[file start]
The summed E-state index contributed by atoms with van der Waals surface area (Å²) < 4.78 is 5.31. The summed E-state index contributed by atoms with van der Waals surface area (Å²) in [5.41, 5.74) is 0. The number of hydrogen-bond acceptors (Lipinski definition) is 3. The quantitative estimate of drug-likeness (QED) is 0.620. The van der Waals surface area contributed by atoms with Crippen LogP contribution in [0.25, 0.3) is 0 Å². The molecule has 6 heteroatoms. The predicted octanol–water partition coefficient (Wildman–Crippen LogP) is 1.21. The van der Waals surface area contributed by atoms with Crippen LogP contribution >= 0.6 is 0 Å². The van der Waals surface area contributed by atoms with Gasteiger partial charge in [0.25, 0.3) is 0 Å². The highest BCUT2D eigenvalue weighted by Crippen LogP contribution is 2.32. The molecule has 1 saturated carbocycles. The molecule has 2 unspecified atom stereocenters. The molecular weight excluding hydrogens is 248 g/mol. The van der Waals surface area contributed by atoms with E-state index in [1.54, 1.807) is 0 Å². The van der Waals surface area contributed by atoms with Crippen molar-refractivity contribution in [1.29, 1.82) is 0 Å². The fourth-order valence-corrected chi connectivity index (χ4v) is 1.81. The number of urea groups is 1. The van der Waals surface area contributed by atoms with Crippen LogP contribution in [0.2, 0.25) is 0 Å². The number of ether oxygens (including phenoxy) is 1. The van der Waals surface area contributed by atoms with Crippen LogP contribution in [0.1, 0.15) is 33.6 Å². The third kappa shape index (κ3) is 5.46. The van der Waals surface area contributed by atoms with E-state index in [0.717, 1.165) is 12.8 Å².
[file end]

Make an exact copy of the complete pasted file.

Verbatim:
The summed E-state index contributed by atoms with van der Waals surface area (Å²) < 4.78 is 5.31. The summed E-state index contributed by atoms with van der Waals surface area (Å²) in [5.41, 5.74) is 0. The number of hydrogen-bond acceptors (Lipinski definition) is 3. The quantitative estimate of drug-likeness (QED) is 0.620. The van der Waals surface area contributed by atoms with Crippen LogP contribution in [0.25, 0.3) is 0 Å². The molecule has 6 heteroatoms. The predicted octanol–water partition coefficient (Wildman–Crippen LogP) is 1.21. The van der Waals surface area contributed by atoms with Crippen LogP contribution >= 0.6 is 0 Å². The van der Waals surface area contributed by atoms with Gasteiger partial charge in [0.25, 0.3) is 0 Å². The highest BCUT2D eigenvalue weighted by Crippen LogP contribution is 2.32. The molecule has 1 saturated carbocycles. The molecule has 2 unspecified atom stereocenters. The molecular weight excluding hydrogens is 248 g/mol. The van der Waals surface area contributed by atoms with E-state index in [1.54, 1.807) is 0 Å². The van der Waals surface area contributed by atoms with Crippen molar-refractivity contribution in [1.29, 1.82) is 0 Å². The fourth-order valence-corrected chi connectivity index (χ4v) is 1.81. The number of urea groups is 1. The van der Waals surface area contributed by atoms with Crippen LogP contribution in [0.2, 0.25) is 0 Å². The number of ether oxygens (including phenoxy) is 1. The van der Waals surface area contributed by atoms with Crippen LogP contribution in [0.1, 0.15) is 33.6 Å². The third kappa shape index (κ3) is 5.46. The van der Waals surface area contributed by atoms with E-state index in [0.717, 1.165) is 12.8 Å².